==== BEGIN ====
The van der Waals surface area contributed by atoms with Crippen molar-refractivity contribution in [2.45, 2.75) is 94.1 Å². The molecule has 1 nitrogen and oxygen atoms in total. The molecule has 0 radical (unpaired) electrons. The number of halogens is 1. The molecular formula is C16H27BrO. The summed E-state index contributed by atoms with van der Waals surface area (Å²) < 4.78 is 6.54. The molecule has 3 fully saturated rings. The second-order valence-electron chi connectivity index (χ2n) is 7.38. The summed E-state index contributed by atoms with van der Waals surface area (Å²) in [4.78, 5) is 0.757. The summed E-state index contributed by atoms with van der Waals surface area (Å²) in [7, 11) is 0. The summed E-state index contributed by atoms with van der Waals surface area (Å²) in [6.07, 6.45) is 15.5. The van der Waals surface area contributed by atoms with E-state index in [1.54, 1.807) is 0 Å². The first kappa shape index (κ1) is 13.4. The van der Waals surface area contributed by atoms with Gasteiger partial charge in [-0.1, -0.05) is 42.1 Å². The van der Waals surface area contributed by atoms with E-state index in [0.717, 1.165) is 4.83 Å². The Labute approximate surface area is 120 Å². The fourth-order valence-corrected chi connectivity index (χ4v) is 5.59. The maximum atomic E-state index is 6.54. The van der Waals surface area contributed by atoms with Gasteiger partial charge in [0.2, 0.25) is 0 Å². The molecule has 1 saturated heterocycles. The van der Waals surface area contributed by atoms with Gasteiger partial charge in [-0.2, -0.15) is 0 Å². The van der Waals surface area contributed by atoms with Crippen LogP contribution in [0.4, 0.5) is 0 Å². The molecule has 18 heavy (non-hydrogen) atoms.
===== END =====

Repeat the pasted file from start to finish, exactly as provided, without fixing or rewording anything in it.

The van der Waals surface area contributed by atoms with Crippen molar-refractivity contribution in [2.45, 2.75) is 94.1 Å². The molecule has 1 nitrogen and oxygen atoms in total. The molecule has 0 radical (unpaired) electrons. The number of halogens is 1. The molecular formula is C16H27BrO. The summed E-state index contributed by atoms with van der Waals surface area (Å²) < 4.78 is 6.54. The molecule has 3 fully saturated rings. The second-order valence-electron chi connectivity index (χ2n) is 7.38. The summed E-state index contributed by atoms with van der Waals surface area (Å²) in [4.78, 5) is 0.757. The summed E-state index contributed by atoms with van der Waals surface area (Å²) in [7, 11) is 0. The summed E-state index contributed by atoms with van der Waals surface area (Å²) in [6.07, 6.45) is 15.5. The van der Waals surface area contributed by atoms with E-state index in [1.54, 1.807) is 0 Å². The first kappa shape index (κ1) is 13.4. The van der Waals surface area contributed by atoms with Gasteiger partial charge in [-0.1, -0.05) is 42.1 Å². The van der Waals surface area contributed by atoms with E-state index in [0.717, 1.165) is 4.83 Å². The Labute approximate surface area is 120 Å². The fourth-order valence-corrected chi connectivity index (χ4v) is 5.59. The maximum atomic E-state index is 6.54. The van der Waals surface area contributed by atoms with Gasteiger partial charge in [0.2, 0.25) is 0 Å². The molecule has 1 saturated heterocycles. The van der Waals surface area contributed by atoms with Gasteiger partial charge in [-0.2, -0.15) is 0 Å². The van der Waals surface area contributed by atoms with Crippen LogP contribution in [0.4, 0.5) is 0 Å². The molecule has 18 heavy (non-hydrogen) atoms.